Comments: DOD has largely implemented all the key elements of the recommendation since late 1999. It has established a uniform, standardized Installation Readiness report (IIR) condition assessment system, requiring the services to report on the impact of the condition of their facilities using the 4-tier system. It has also transformed the way in which RPM funds are tracked, creating two accounts, one for sustainment and the other for military construction (recapitalization). DOD has essentially adopted a life-cycle method of cost calculation of RPM costs, using the metric of recapitalization and a baseline of achieving a 67-year lifecycle average for infrastructure. Therefore, the recommendation has essentially been fully implemented.

    Recommendation: To improve DOD's RPM management and address barriers to change, the Secretary of Defense should fund the development of DOD's strategic facilities plan and develop a cross-service integrated strategy, in close coordination and consultation with the heads of facilities infrastructure of each service, to comprehensively address RPM issues. The strategy should provide, at a minimum, for: (1) uniform standards that set the minimum condition in which military facilities are to be maintained and standardized condition assessment criteria; (2) standard criteria by which the services are to allocate space for different types of facilities (e.g., barracks, classrooms, administrative buildings) and against which RPM funding allocations will be measured; (3) standard criteria for inventorying DOD and service property (except for relatively few service-unique facilities; (4) computerized, on-line inventory and cost databases that permit meaningful comparisons, across and within the services, of RPM spending by type, size, and location of facility and RPM activity, including direct data access by the Office of the Secretary of Defense; (5) standard cost accounting methods by which the services will record and track their RPM expenditures so that they and DOD know how much is being spent, where it is being spent, and on what type of facility or RPM-activity it is being spent, by common metric, using the Army's Directorate of Public Works' Annual Summary of Operations report (published through 1997) as a potential model; (6) the identification of priorities for the services to use to explicitly link needs assessments with resource allocations and tracking systems that show whether or not identified high priority needs are allocated the funds intended for them by Congress; (7) mandated training standards (curriculum and hours) for all those involved in condition assessment and ratings of repair urgency; and (8) the services' adoption of a comprehensive, valid, engineering-based assessment system that incorporates life-cycle planning into facilities maintenance based on the well-developed methods already used by nonmilitary entities.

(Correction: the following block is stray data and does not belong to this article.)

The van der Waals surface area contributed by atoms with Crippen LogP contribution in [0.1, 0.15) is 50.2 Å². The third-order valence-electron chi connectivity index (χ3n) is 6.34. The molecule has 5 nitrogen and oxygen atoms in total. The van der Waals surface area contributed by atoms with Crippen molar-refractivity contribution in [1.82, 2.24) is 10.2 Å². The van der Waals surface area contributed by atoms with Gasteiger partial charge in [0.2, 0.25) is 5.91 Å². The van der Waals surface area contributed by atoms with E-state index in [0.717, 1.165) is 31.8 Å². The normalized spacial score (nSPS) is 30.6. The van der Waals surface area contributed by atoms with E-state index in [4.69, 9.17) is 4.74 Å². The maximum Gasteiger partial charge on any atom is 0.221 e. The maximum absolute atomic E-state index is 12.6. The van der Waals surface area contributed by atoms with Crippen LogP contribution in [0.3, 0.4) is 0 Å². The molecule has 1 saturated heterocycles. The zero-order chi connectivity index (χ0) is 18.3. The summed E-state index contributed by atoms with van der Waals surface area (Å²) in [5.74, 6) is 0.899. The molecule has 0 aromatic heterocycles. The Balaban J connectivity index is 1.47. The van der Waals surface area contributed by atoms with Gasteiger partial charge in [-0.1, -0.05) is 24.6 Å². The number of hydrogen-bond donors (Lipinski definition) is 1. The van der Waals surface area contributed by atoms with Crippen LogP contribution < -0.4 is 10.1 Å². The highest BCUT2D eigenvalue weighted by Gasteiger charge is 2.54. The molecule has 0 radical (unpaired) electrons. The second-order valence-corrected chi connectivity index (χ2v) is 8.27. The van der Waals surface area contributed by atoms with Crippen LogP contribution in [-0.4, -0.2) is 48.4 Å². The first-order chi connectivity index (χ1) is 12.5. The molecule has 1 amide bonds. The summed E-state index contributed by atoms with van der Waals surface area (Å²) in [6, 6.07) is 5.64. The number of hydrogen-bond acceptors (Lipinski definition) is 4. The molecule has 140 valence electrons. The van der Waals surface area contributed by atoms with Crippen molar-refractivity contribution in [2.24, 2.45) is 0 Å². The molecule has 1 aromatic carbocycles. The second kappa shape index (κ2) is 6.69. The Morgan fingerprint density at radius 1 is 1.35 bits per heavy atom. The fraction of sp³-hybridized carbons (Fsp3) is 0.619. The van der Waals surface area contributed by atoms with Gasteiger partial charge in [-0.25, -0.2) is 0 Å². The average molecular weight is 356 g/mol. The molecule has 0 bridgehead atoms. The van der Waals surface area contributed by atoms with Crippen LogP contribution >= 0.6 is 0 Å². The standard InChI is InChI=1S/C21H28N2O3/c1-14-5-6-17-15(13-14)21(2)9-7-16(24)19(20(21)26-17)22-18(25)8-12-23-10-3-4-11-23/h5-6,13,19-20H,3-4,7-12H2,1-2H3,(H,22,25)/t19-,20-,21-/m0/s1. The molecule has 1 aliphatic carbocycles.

Agency Affected: Department of Defense

  3. Status: Closed - Implemented

    Comments: DOD has changed the way it budgets RPM, separating the RPM budget into sustainment/renovation/modernization costs v. military construction costs, and requiring the services do to the same. This has had the intended effects of both permitting careful tracking of expenditures for infrastructure, as well as making it considerably more difficult to migrate funds from one account into another. This was also made difficult by setting a benchmark that the services must fund sustainment at 100% of the calculated requirement (based on square footage and type/location of facility), thereby making it possible to identify any shortfalls. This has proved largely successful.

    Recommendation: The Department's RPM strategy needs to deal with the issue of funding instability, particularly the migration of RPM funds to non-RPM uses and the lack of RPM reserve funds. In this regard, the Department should consider the feasibility of adopting the promising practices identified in this report. To the extent that adoption of any of these practices would require changes to existing law, the Department should develop a legislative proposal for submission to Congress.

    Agency Affected: Department of Defense